Knitting Instructions (Needles: 3.25mm, Size: US・3, UK・10)
(Yarn: Vanna's Glamour weight = 2, fine)
Blanket: Cast on 13 stitches, work in garter stitch until length = 4".  Bind off, weave in ends.
Saddle: Cast on 7 stitches, work in garter stitch until length = 3".  Bind off, weave in ends, stitch onto blanket with contrasting yarn, and knot.

(I used a discontinued yarn, but two strands of a fine weight yarn used together will work)
Hat: Cast on 20 stitches, work in stockinette stitch until piece measures 3/4", and begin decreasing k,k,k,k2tog,k repeat across row, purl, k,k,k2tog,k repeat across row, purl, k,k2tog,k repeat across row, purl, on the final knit row bind off.  Thread tail through bind off row, and cinch.  Stitch the two sides of the hat together to form a seam, and securely knot at the rim of the hat.

(Yarn: Vanna's Glamour weight = 2, fine)
Carpet: Cast on 10 stitches, work in garter stitch until length = 5".  Bind off, weave in ends. Feel free, with a contrasting yarn, to embellish your carpet, and stitch designs into it.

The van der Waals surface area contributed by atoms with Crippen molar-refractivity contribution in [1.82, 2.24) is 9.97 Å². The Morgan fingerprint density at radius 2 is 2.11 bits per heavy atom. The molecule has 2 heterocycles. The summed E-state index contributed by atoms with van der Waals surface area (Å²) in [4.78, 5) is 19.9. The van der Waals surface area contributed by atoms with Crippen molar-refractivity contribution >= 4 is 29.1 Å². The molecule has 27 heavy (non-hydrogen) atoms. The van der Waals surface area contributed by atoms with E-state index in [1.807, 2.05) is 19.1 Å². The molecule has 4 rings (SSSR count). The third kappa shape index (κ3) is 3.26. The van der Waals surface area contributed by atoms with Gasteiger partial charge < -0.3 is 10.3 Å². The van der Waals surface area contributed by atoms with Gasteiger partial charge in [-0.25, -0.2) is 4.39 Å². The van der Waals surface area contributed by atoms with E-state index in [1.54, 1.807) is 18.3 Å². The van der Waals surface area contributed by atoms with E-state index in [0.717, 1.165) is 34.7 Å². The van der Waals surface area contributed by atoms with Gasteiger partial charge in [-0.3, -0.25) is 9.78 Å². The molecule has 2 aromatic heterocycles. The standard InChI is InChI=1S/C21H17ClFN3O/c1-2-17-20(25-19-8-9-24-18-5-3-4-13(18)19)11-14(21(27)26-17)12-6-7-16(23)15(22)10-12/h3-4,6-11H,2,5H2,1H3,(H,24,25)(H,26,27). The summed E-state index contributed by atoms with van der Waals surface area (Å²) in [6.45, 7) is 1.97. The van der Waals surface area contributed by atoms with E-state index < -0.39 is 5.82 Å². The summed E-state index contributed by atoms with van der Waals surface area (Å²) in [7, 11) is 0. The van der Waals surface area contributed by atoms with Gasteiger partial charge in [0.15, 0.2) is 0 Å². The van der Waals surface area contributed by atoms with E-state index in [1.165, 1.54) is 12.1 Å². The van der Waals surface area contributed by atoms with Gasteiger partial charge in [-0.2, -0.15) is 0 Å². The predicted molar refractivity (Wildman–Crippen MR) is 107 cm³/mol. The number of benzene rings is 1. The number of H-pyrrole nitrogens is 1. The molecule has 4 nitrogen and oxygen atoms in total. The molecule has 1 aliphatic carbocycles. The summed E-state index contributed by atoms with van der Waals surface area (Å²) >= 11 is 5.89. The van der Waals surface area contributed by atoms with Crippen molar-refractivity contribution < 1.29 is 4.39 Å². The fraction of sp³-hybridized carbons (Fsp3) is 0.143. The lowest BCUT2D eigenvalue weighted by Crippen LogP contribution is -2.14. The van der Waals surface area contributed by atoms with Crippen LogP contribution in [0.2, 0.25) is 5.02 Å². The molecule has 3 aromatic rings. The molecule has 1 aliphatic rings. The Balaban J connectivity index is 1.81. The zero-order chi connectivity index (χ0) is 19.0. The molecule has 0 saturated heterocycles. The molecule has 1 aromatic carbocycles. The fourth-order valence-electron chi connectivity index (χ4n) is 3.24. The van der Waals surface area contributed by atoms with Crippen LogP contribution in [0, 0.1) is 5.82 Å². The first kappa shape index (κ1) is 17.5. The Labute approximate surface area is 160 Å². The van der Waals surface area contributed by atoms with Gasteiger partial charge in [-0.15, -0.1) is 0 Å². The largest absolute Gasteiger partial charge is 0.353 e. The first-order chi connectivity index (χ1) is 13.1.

(Yarn: Vanna's Glamour weight = 2, fine)
Scarf: Cast on 7 stitches, work in garter stitch until length = 8".  Bind off, weave in ends.
*Optional: Cut twenty 2" lengths of yarn and secure them two by two on each end of the scarf to create 5 sections of fringe.  You may also wish to embellish the scarf with contrasting stitching.
Hat: Same as Llama.

Highland Cattle
(Yarn: Vanna's Glamour weight = 2, fine)
Lariat Scarf: Using 2-3 strands of yarn, begin with a simple slip knot, and work in a single chain / finger braid until length = 15.5" + 1.5" tails on either end.

(Yarn: Vanna's Glamour weight = 2, fine)
Collar: Cast on 4 stitches, work in garter stitch until length = 5".  Bind off, weave in ends.  Cut a separate, small collection of yarns to connect to the ends of the collar, and use to tie it off.  Attach bells, or ghungroo bells.